Choke pear (plant)

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A choke pear or chocky-pear is an astringent fruit. It is (the fruit of) any variety of pear that has an astringent taste and that is difficult to swallow.[1][2]


One variety of choke pear is poire d'Angoisse, a variety of pear that was grown in Angoisse, a commune in the Arrondissement of Nontron in Dordogne, France, in the Middle Ages, which was hard, bad tasting, and almost impossible to eat raw.[3][4] In the words of L'Académie française, the pear is "si âpre et si revèche au goût qu'on a de la peine à l'avaler" ("so harsh and crabbed of taste that one can only with difficulty swallow it").[5] These qualities, and the common meaning of angoisse in French language ("anguish") apparently originated the French idiom avaler des poires d'angoisse ("swallow pears of Angoisse/anguish") meaning "to suffer great displeasures".[3] Possibly because of this idiom, the names "choke pear" and "pear of anguish" have been used for a gagging device allegedly used in Europe, sometime before the 17th century.[6]

Dalechamps has identified this with the species of pear that Pliny the Elder listed as "ampullaceum" in his Naturalis Historia.[7] It, like most sour-tasting pear cultivars, was most likely used to make perry.

Similar fruits[edit]

Similarly named trees with astringent fruits include the choke cherry (the common name for several species of cherry tree that grow in North America and whose fruits are small and bitter tasting: Prunus virginiana, Prunus demissa, and Prunus serotina) and the choke plum.[8][9][10][11]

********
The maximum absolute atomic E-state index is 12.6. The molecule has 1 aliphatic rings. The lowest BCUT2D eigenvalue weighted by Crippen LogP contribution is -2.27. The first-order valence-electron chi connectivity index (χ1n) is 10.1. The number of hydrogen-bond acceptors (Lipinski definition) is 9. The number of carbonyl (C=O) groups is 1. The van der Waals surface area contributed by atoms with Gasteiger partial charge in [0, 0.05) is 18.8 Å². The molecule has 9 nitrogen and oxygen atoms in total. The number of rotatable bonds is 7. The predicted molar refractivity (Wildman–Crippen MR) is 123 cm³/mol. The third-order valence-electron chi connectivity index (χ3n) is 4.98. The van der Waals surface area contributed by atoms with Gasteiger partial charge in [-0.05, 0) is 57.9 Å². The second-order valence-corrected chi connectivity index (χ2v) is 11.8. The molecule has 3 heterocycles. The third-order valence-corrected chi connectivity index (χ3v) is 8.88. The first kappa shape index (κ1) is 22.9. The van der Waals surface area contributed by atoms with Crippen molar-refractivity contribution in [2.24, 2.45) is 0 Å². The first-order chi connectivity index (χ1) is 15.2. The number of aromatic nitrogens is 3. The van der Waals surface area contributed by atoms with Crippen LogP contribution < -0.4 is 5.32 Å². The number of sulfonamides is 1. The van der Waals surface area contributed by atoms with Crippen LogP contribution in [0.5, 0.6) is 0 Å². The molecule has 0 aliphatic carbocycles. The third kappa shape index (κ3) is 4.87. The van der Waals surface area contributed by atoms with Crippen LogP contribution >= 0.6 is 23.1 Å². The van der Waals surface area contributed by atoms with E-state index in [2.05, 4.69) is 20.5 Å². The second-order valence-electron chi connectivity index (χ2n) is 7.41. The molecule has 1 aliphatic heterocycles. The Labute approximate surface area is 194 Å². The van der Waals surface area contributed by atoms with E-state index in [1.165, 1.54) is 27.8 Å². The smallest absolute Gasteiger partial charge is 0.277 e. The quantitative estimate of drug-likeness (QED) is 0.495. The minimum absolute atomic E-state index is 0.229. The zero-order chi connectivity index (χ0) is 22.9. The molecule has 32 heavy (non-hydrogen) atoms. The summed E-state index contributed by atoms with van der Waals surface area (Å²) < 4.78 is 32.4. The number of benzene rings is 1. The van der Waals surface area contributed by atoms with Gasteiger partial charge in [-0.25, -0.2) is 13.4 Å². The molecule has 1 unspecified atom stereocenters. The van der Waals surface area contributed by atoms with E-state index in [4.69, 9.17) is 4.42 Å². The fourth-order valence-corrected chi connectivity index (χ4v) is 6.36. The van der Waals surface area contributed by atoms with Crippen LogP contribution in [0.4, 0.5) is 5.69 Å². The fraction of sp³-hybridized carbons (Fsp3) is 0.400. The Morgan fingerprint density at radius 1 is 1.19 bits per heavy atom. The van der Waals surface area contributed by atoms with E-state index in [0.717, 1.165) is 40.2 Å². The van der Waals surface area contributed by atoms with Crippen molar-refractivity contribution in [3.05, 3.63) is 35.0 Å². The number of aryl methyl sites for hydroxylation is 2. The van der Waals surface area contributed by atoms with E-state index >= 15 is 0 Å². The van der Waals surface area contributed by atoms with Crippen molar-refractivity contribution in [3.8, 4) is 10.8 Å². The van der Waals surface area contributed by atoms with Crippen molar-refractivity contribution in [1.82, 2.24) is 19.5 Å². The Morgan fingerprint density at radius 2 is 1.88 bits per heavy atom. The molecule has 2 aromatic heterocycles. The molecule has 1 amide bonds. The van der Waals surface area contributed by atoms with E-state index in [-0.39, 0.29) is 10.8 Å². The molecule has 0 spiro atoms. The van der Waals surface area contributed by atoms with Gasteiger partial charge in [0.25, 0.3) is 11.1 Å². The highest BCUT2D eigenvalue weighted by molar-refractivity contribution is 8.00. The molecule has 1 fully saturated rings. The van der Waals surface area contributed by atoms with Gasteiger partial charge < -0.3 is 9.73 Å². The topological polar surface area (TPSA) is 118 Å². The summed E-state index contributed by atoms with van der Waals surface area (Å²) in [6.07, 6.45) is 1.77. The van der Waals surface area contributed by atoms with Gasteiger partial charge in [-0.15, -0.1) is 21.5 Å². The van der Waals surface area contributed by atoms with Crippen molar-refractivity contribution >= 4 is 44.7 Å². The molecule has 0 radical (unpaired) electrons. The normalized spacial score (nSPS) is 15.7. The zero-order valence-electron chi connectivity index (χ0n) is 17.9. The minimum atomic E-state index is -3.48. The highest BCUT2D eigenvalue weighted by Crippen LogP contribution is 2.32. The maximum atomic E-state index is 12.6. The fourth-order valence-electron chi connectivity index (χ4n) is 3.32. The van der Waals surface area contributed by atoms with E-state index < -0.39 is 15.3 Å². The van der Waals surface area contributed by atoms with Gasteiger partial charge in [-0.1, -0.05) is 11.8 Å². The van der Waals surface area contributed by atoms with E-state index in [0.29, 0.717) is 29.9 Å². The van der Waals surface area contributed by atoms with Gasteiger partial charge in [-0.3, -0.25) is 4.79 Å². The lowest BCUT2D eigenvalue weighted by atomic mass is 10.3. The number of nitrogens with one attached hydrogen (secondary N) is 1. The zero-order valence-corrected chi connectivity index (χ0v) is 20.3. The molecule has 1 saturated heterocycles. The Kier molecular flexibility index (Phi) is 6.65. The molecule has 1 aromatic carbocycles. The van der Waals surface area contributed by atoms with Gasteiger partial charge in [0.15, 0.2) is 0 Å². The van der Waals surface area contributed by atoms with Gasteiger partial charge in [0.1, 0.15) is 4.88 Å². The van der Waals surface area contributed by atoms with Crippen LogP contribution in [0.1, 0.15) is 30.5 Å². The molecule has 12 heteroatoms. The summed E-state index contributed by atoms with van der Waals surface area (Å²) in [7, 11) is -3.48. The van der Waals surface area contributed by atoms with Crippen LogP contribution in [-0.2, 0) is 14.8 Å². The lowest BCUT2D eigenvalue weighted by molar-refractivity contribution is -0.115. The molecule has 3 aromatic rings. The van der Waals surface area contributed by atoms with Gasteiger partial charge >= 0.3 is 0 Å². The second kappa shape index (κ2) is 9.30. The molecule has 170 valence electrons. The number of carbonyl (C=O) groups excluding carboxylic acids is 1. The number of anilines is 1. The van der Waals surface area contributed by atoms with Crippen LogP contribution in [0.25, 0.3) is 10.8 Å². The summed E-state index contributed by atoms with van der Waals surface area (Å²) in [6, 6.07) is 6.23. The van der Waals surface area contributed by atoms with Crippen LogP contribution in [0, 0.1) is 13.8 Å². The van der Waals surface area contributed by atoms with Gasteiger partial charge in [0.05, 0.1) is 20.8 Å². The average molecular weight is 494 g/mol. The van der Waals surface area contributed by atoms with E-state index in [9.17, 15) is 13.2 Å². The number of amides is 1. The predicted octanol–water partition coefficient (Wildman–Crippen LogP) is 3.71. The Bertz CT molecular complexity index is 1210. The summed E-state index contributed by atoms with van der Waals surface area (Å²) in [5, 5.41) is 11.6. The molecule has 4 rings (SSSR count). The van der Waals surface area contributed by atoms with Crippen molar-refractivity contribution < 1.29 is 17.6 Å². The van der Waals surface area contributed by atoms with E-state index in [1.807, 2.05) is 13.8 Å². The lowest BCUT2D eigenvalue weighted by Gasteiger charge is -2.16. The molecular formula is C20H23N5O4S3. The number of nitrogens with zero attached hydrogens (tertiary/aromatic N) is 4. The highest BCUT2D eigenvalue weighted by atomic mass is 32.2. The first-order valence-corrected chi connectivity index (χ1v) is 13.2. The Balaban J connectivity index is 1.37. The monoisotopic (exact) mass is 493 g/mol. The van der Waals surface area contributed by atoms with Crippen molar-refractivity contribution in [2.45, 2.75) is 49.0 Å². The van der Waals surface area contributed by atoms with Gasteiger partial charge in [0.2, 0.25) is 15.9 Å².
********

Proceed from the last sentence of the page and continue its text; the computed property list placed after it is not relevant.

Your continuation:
1. ^ John Ogilvie (1883). The Imperial Dictionary of the English Language. The Century co. p. 462. 
  2. ^ Abel Boyer and Nicholas Salmon (1821). Dictionnaire anglais-francais: Et Français-anglais. Tardieu-Denesle. p. 133. 
  3. ^ a b "Avaler des poires d'angoisse". Encyclopédie des Expressions (in French). 
  4. ^ Leopold V. Delisle (1965). Etudes Sur LA Condition De LA Classe Agricole Et L'Etat De L'Agriculture En Normandie Au Moyen Age (in French). Ayer Publishing. p. 501. ISBN 0-8337-0820-1. 
  5. ^ Pierre-Marie Quitard (1842). Dictionnaire étymologique (in French). Paris: P. Bertrand. p. 62. 
  6. ^ Francis Grose (1811). Dictionary of the Vulgar Tongue; a.k.a. Lexicon Balatronicum, A Dictionary of Buckish Slang, University Wit and Pickpocket Eloquence. Pall-Mall, London. 
  7. ^ John Bostock and Henry Thomas Riley (1855). The Natural History of Pliny. London: Henry G. Bohn. p. 301. 
  8. ^ George Morley Story and W. J. Kirwin (1990). Dictionary of Newfoundland English. University of Toronto Press. p. 96. ISBN 0-8020-6819-7. 
  9. ^ John Lloyd Van Camp (1952). Fifty Trees of Canada, East of the Rockies. Book Society of Canada. pp. 26–28. 
  10. ^ Elijah Harry Criswell (1940). Lewis and Clark: linguistic pioneers. The University of Missouri. 
  11. ^ George Bishop Sudworth (1898). Check list of the forest trees of the United States: their names and ranges. G.P.O. pp. 76–77. 

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